With regard to the clinical presentation, patients with pill-induced esophagitis typically complain of heartburn, chest pain (71.8%), dysphagia (38.5%), or odynophagia (29.5%) . The diagnosis is typically suspected on the basis of the history; however, an EGD is recommended in patients with severe symptoms such as hematemesis, abdominal pain, weight loss, or symptoms that persist despite discontinuation of the offending agent . Endoscopic findings may include esophageal mucosal erythema and erosion, ulcers with and without active bleed, pill fragments, and strictures [1, 7]. Cases of pill-related esophageal perforation are rare, with an estimated incidence of 3/100,000 people in the USA . Our literature search for pill-induced esophageal perforation and mediastinitis identified several culprit medications, including valproate, aspirin-caffeine, and iron supplements [12-14]. Based on our report, calcium supplements should be added to the list. A high index of clinical suspicion is required as a delay in the diagnosis may result in significant morbidity and in mortality rates of up to 40% . In our patient, the initial CT interpretation of a hiatal hernia contributed to a delayed diagnosis. Once the diagnosis was established, aggressive surgical management resulted in favorable resolution of this life-threatening problem.
Statement of Ethics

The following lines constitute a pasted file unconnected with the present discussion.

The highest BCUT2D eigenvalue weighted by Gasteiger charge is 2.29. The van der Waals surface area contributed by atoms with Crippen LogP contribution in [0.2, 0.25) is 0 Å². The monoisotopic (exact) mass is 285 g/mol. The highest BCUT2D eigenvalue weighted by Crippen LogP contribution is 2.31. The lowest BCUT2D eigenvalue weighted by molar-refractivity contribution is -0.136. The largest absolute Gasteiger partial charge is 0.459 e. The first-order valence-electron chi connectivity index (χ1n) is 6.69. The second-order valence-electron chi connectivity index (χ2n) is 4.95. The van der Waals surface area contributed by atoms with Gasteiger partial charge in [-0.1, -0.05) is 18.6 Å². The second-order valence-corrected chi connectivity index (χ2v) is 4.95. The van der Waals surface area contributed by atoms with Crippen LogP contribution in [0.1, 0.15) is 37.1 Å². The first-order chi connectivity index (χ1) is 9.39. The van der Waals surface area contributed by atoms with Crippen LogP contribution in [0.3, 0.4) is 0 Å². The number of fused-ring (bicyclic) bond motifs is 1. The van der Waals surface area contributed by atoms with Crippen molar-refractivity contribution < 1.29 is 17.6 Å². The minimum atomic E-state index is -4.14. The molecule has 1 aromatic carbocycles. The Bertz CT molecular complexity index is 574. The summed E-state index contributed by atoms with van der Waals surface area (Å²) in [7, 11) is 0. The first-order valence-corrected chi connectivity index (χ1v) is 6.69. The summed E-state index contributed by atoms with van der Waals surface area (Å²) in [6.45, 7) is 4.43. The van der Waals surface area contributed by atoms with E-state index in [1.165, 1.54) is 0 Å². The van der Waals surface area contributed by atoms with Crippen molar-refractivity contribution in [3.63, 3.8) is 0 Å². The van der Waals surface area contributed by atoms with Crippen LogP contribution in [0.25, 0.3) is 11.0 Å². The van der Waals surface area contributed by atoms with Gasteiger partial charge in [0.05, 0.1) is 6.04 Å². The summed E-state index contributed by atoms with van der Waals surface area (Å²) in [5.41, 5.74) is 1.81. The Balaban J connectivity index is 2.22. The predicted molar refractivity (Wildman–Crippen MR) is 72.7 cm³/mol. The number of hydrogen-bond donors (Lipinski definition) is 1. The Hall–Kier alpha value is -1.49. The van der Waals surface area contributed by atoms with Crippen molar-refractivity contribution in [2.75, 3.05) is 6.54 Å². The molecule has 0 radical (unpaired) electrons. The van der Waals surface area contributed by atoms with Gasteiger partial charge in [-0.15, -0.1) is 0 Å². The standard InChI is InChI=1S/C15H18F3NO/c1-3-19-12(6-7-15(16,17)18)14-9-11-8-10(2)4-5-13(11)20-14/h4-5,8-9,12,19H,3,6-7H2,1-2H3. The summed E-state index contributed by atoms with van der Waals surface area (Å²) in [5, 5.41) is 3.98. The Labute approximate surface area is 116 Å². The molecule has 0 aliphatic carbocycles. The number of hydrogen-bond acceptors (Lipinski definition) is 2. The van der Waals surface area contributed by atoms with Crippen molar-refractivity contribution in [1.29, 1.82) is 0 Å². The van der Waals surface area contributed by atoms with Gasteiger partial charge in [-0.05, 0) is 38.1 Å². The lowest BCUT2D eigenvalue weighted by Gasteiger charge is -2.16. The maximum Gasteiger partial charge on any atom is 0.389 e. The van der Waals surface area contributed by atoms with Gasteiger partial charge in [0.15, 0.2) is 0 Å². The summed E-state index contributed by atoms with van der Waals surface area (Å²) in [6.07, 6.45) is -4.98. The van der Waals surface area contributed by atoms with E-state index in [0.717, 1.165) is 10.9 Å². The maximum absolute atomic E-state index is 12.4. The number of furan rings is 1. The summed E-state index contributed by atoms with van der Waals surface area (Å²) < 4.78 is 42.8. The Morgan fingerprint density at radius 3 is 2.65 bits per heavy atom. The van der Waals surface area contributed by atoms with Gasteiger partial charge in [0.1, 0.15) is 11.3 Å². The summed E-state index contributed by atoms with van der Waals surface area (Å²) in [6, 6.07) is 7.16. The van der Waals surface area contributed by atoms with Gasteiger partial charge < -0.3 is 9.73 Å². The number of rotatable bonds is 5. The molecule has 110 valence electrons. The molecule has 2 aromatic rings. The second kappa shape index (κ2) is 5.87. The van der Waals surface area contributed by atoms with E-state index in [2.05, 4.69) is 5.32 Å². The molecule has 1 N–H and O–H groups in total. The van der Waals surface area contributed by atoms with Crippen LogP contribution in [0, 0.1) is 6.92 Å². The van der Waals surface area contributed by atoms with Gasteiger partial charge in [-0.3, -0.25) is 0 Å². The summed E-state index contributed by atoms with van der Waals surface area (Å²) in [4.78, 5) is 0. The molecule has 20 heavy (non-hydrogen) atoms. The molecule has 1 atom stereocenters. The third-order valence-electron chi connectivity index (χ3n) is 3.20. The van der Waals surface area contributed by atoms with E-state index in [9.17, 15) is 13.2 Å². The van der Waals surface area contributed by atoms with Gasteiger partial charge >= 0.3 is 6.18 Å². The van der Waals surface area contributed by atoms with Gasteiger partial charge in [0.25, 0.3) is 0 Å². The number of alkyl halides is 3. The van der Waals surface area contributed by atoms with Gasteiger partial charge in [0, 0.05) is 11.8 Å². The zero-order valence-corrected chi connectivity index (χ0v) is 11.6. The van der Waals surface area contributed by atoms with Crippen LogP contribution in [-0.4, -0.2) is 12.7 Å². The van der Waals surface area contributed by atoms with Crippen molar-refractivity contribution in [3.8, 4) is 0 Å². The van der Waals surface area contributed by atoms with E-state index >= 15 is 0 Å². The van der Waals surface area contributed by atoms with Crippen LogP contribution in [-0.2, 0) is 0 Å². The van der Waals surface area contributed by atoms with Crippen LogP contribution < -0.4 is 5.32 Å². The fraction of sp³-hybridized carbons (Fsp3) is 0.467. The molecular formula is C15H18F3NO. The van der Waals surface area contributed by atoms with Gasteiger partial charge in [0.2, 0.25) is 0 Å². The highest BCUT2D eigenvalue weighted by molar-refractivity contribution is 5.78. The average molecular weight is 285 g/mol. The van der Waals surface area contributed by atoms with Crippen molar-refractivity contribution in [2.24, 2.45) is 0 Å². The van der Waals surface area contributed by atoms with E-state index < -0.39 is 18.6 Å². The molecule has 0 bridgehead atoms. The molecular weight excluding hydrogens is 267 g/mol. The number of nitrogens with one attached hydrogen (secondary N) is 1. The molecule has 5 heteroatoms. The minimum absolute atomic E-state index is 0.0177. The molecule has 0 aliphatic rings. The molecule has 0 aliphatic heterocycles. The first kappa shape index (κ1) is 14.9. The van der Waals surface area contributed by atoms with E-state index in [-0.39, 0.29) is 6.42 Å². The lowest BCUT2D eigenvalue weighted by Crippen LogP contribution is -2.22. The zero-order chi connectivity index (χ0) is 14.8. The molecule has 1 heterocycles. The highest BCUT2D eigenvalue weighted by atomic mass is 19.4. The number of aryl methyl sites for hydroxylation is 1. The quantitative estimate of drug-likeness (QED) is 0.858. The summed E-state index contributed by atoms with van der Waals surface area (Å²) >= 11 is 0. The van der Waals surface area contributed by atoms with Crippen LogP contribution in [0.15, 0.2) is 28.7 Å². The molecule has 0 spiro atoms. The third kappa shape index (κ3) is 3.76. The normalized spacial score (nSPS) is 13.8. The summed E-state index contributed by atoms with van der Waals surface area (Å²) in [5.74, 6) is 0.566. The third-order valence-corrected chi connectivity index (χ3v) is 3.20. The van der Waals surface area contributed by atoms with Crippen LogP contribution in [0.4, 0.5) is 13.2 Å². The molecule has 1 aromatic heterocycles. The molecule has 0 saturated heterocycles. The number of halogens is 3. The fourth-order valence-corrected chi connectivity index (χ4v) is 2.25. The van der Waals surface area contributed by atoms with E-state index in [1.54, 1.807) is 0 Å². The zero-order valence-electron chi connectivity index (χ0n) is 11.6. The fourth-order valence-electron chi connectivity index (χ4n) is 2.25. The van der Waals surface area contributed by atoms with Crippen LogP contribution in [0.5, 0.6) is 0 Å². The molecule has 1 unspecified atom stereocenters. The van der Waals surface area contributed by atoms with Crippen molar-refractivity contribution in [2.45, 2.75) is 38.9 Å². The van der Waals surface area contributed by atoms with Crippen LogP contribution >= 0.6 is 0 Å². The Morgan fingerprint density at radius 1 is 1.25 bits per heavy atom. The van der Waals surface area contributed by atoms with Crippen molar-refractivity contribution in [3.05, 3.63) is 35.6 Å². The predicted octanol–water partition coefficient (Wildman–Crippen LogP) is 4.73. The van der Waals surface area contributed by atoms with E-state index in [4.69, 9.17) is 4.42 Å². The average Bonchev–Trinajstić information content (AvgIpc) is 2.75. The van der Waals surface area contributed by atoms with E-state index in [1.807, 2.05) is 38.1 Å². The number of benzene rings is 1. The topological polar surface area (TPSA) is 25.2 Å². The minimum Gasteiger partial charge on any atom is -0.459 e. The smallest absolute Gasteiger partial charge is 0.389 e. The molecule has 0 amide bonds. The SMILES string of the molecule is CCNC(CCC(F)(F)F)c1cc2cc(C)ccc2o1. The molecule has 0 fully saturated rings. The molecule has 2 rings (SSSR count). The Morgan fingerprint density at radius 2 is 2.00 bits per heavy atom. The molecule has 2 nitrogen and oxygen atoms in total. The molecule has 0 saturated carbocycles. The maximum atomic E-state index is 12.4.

Written informed consent was obtained from the patient for publication of this report and its accompanying images. Ethical approval was not required for this study in accordance with local and national guidelines.
Conflict of Interest Statement
The authors have no conflicts of interest to disclose in association with this study.
The authors received no funding for this research.
Michael K. Zijlstra was involved in summarizing case presentation as well as drafting the manuscript and submitting final manuscript. Robert I. Silvers was involved in reading the patients computed tomography scan and edited manuscript. Claus Fimmel was provided history of case and edited manuscript. Seth Krantz was provided history of case and edited manuscript.
Data Availability Statement
The authors used no data for this case report. All data generated or analyzed during this study are included in this article. Further inquiries can be directed to the corresponding author.